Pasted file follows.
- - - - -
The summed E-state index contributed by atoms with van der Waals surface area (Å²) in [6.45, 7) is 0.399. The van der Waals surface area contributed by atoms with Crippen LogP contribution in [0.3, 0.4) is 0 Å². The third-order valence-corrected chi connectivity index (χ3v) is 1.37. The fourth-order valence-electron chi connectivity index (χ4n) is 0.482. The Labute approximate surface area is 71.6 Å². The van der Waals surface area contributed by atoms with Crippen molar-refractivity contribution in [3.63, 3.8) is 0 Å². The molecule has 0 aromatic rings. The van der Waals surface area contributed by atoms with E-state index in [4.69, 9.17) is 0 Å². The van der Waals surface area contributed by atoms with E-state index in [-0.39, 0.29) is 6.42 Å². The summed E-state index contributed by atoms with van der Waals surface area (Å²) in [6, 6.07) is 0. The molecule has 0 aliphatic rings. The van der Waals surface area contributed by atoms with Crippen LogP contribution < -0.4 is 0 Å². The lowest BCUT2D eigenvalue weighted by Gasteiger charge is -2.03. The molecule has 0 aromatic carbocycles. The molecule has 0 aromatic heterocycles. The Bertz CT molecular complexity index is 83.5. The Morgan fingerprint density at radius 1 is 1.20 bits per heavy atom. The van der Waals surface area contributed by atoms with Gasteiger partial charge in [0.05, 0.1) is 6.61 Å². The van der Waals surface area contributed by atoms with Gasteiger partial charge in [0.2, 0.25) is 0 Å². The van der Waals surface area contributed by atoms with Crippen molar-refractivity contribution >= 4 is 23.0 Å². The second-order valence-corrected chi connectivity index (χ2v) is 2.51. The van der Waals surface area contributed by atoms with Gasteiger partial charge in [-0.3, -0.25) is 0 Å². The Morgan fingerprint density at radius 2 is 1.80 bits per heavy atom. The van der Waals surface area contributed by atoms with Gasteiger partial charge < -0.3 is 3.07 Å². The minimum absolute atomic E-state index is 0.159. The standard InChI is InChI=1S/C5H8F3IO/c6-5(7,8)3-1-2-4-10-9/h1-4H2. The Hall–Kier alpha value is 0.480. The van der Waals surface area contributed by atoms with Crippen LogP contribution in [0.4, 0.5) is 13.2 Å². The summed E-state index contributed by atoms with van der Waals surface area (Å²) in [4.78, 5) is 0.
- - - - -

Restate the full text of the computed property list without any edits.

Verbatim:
The summed E-state index contributed by atoms with van der Waals surface area (Å²) in [6.45, 7) is 0.399. The van der Waals surface area contributed by atoms with Crippen LogP contribution in [0.3, 0.4) is 0 Å². The third-order valence-corrected chi connectivity index (χ3v) is 1.37. The fourth-order valence-electron chi connectivity index (χ4n) is 0.482. The Labute approximate surface area is 71.6 Å². The van der Waals surface area contributed by atoms with Crippen molar-refractivity contribution in [3.63, 3.8) is 0 Å². The molecule has 0 aromatic rings. The van der Waals surface area contributed by atoms with E-state index in [4.69, 9.17) is 0 Å². The van der Waals surface area contributed by atoms with E-state index in [-0.39, 0.29) is 6.42 Å². The summed E-state index contributed by atoms with van der Waals surface area (Å²) in [6, 6.07) is 0. The molecule has 0 aliphatic rings. The van der Waals surface area contributed by atoms with Crippen LogP contribution < -0.4 is 0 Å². The lowest BCUT2D eigenvalue weighted by Gasteiger charge is -2.03. The molecule has 0 aromatic carbocycles. The molecule has 0 aromatic heterocycles. The Bertz CT molecular complexity index is 83.5. The Morgan fingerprint density at radius 1 is 1.20 bits per heavy atom. The van der Waals surface area contributed by atoms with Gasteiger partial charge in [0.05, 0.1) is 6.61 Å². The van der Waals surface area contributed by atoms with Gasteiger partial charge in [0.2, 0.25) is 0 Å². The van der Waals surface area contributed by atoms with Crippen molar-refractivity contribution >= 4 is 23.0 Å². The second-order valence-corrected chi connectivity index (χ2v) is 2.51. The van der Waals surface area contributed by atoms with Gasteiger partial charge in [-0.3, -0.25) is 0 Å². The Morgan fingerprint density at radius 2 is 1.80 bits per heavy atom. The van der Waals surface area contributed by atoms with Gasteiger partial charge < -0.3 is 3.07 Å². The minimum absolute atomic E-state index is 0.159. The standard InChI is InChI=1S/C5H8F3IO/c6-5(7,8)3-1-2-4-10-9/h1-4H2. The Hall–Kier alpha value is 0.480. The van der Waals surface area contributed by atoms with Crippen LogP contribution in [0.4, 0.5) is 13.2 Å². The summed E-state index contributed by atoms with van der Waals surface area (Å²) in [4.78, 5) is 0.